Last week, on my post “Have you signed my ‘Guest Book’,” Arlan left a comment that I would like to highlight so that more people read it and think about it.
In the comment, Arlan is actually introducing himself to me and my readers. But, I think his comment goes along well with several of posts investigating fellowship and unity among brothers and sisters in Christ in spite of various kinds of disagreements. My latest post to discuss these issues was called “Unity and Fellowship: Where do you draw the line?”
Here is Arlan’s comment:
I was raised outside of the regular (institutional) church and have spent most of my life outside of any church. I have had some Christian fellowship, particularly with my own family, but I hesitate to call all Christian contact “church” in the sense of those called out by God assembling for the purpose of mutual edification.
Your recent post on unity and fellowship really strikes a nerve. In most of my childhood my family could not find enough unity to maintain fellowship. As I have tried things out on my own I have more often found too much fellowship without unity–a circle of friends, but not of servants, and without much honesty about the real differences between members.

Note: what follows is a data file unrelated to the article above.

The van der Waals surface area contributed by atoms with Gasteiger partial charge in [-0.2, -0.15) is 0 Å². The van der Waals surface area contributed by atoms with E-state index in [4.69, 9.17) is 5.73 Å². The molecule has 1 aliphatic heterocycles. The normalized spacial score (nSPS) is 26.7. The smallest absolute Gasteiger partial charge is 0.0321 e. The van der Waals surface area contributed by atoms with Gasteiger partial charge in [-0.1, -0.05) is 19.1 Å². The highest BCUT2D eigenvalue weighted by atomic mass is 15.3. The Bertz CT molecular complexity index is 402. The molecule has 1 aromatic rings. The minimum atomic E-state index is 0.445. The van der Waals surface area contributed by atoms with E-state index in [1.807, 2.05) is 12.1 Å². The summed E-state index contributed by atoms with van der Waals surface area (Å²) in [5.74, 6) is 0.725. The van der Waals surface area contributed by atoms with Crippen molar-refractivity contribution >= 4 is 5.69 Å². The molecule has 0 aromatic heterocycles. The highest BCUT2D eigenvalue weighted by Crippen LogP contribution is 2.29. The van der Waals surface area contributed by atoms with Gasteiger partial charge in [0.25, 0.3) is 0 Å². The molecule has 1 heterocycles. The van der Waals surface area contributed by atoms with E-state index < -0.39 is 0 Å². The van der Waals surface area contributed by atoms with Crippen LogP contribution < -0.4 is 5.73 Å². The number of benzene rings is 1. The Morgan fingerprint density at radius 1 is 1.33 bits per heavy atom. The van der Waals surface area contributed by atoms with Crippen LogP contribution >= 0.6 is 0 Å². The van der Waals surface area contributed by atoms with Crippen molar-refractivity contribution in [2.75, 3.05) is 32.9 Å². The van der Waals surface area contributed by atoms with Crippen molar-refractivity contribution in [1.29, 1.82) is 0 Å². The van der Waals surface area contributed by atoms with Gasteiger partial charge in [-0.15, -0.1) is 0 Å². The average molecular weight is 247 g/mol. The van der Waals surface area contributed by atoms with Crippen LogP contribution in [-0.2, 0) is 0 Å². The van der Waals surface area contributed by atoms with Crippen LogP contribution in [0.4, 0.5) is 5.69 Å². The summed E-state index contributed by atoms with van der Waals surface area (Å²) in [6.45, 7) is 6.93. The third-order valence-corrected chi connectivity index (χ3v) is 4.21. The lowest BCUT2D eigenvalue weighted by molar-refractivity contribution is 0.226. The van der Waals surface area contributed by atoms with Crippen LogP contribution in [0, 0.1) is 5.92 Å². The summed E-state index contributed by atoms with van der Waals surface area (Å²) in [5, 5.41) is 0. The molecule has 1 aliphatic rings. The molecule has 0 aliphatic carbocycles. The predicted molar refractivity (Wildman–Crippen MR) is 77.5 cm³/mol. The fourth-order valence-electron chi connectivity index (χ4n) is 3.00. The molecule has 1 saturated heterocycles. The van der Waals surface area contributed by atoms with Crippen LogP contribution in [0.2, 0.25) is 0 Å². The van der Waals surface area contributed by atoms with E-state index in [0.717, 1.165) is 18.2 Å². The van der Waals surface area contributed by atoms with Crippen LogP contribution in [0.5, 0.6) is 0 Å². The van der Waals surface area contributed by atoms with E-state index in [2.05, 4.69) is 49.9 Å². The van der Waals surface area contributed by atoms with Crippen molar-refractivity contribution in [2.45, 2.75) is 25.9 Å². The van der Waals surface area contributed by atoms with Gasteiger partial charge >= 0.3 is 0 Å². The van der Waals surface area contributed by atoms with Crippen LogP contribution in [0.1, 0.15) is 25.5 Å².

Church, in all its institutional and organic flavors, seems to be a contest between doctrines and good feelings. On the one side they insist on truth at all costs and forget that God loved us while we were his enemies; on the other side they insist on love at all costs and forget that love without truth is false love–treachery, really. If we neglect to admonish each other we are abandoning one another to our sins.
A year ago I went to a Baptist Sunday school that was more concerned with Being Right and also to a home fellowship that was more concerned with Joy, Peace, and Encouragement. In June I moved and I haven’t gotten with any fellowship since. It is hard to even know how to look.
I’ve been to the Searching Together conference in 2008, 2009, and 2011, which is nice to do once a year; but I feel the need to live the truth, love, and service where I am without yet knowing how.
I appreciate Arlan’s last line especially: “I feel the need to live the truth, love, and service…”